After blogging about "16 and Pregant," I feel I need to get some higher-brow material on here pronto to balance it out. To that end, I just finished "The Omnivore's Dilemma." Let me tell you what I learned:
-- Just because it's an organic chicken doesn't mean it ever went outside. It probably didn't.
-- Buy organic eggs. The lives of regular laying hens apparently are worse than those of "broilers" (eatin' chickens), as each hen gets less than a shoebox's worth of room.
-- Turns out that it may not be Americans' massive intake of beef that's the problem, as far as cardiovascular disease etc., but rather what the cows themselves eat. Cows were not meant to eat massive amounts of corn, and cows raised on grass, though they may not taste like the beef we're now accustomed to, have lower levels of bad fats and higher levels of good fats, which helps explain why primitive groups that ate meat constantly didn't have heart problems. Interestingly, even salmon that's been farm-raised and fed corn or who knows what else starts to develop a beefier nutritional profile, with higher levels of bad fats.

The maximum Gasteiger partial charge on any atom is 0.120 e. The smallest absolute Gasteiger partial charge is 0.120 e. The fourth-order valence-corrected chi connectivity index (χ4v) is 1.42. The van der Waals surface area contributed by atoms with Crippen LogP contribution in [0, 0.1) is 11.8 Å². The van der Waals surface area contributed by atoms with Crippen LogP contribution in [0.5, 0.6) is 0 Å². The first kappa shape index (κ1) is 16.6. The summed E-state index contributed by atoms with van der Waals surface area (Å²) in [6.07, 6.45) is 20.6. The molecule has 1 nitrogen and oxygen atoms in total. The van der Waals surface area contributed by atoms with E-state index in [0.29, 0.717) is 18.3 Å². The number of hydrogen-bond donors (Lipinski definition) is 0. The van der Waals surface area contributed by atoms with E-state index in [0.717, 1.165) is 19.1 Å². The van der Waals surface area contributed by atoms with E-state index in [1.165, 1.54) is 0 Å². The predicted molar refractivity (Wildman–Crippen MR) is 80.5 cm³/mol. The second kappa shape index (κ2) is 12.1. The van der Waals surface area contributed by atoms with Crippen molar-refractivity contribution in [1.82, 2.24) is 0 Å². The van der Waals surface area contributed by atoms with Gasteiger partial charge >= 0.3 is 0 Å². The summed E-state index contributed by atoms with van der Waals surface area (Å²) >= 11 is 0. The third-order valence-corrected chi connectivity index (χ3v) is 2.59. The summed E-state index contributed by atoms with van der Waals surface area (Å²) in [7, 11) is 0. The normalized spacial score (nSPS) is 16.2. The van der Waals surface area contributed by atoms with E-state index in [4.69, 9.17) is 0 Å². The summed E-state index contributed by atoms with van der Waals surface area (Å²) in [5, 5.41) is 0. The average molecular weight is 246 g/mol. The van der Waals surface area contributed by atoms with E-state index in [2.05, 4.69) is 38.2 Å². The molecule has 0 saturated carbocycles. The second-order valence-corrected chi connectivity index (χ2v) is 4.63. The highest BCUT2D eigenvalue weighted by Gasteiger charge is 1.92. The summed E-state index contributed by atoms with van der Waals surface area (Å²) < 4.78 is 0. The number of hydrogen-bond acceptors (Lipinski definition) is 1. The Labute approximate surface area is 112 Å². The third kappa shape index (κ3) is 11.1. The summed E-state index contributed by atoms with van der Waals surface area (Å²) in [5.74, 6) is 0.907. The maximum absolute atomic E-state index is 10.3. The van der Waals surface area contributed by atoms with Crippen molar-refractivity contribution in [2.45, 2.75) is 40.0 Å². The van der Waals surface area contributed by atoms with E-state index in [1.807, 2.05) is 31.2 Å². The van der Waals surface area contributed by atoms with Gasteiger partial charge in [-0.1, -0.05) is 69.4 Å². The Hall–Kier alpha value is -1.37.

-- Corn has cunningly cultivated humans, not the other way around, and now it rules us like the aliens in "V." The amount of processed corn products we eat is stunning and not good.
-- Even though you should probably buy organic if you can afford it, organic agriculture is no longer that different in some important respects from regular, pesticide-heavy agriculture. From an environmental standpoint, is it worth buying organic lettuce that's trucked up from Mexico? Probably not. Try to buy local -- visit your farmers market.